An Interview with Dr. Savitri Dixon-Saxon
When a family splits up, it can be one of the most traumatic events in child’s life – big changes happening all at once. But, oftentimes the single parents are also left in a state of ambiguity – fighting to maintain a sense of normalcy in a turbulent time. Once the initial impact of divorce is over, there are many questions to be answered about how to handle everyday life in a society that holds two-parent households as the ideal. Are children of single parents being raised with a deficit or are there any benefits? And how can we best support both the children and parents of single-parent families? These are the questions posed to Dr. Savitiri Dixon-Saxon. - Christina Montoya Fiedler, TMC Web Content Producer
What are the biggest challenges facing single parents?
The biggest challenges facing single parents are lack of resources. Those resources are time, sleep, good diet, exercise, and finances. Of course, not every single parent experiences all of these to the same degree, but those are the greatest challenges. These are the same problems that couples face, but not to the same degree as single parents. Clearly, in homes with at least two adults caring for children, the responsibilities are divided between the two adults. A single parent has twice the responsibility, often times with half the resources.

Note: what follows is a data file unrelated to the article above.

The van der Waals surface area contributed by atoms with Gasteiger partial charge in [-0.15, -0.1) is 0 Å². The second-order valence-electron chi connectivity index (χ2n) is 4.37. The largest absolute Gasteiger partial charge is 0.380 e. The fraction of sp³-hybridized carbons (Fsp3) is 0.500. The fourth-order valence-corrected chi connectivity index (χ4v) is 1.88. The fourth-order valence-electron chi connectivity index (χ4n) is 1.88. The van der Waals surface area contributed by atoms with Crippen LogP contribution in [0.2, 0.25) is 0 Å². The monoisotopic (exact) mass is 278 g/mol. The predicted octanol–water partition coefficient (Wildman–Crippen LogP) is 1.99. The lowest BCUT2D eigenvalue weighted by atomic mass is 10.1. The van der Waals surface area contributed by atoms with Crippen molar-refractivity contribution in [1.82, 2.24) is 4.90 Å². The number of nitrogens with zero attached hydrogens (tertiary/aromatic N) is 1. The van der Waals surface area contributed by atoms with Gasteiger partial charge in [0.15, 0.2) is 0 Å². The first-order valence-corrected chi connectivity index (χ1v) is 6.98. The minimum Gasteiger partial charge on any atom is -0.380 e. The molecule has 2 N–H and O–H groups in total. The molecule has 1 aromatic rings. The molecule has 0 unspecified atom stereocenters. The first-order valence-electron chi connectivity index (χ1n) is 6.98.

However, it should also be noted that single parents do not experience some of the challenges that people who co-parent do. Single parents do not have to consult anyone else about the decisions they make for their children and they don’t have to share all of the rewards of parenting their child or children.
Many people still see single-parent households as representative of a deficit family model, but there are quite a few people who have chosen to raise children as single adults because they want to experience life as a parent and partnering may not be an option or may not be in the best interest of the family unit. Regardless, single parents can raise healthy, self-sufficient children, who grow up to be responsible, loving, and productive adults.
What are a few common misconceptions about single parents?
I think the most common misconception is that single parent homes are inferior families and that single parents do not parent well. Single parents are as devoted and committed to their children’s upbringing as anyone else. The other misconception is that all single parents are biding their time until they find mates. It is very complicated to bring a new adult into a pre-existing family and many single parents are adverse to the prospect of starting a new relationship that will require time away from their children.
Parenting is hard work, and in America, the two-parent home has been identified as ideal. However most of the world recognizes that child rearing is a concern for the extended family. Single parents need a community of support and for the sake of their children, they should identify and cultivate relationships in that community.
If a single parent does bring another person into the mix, what is the best way to introduce a new partner to your child?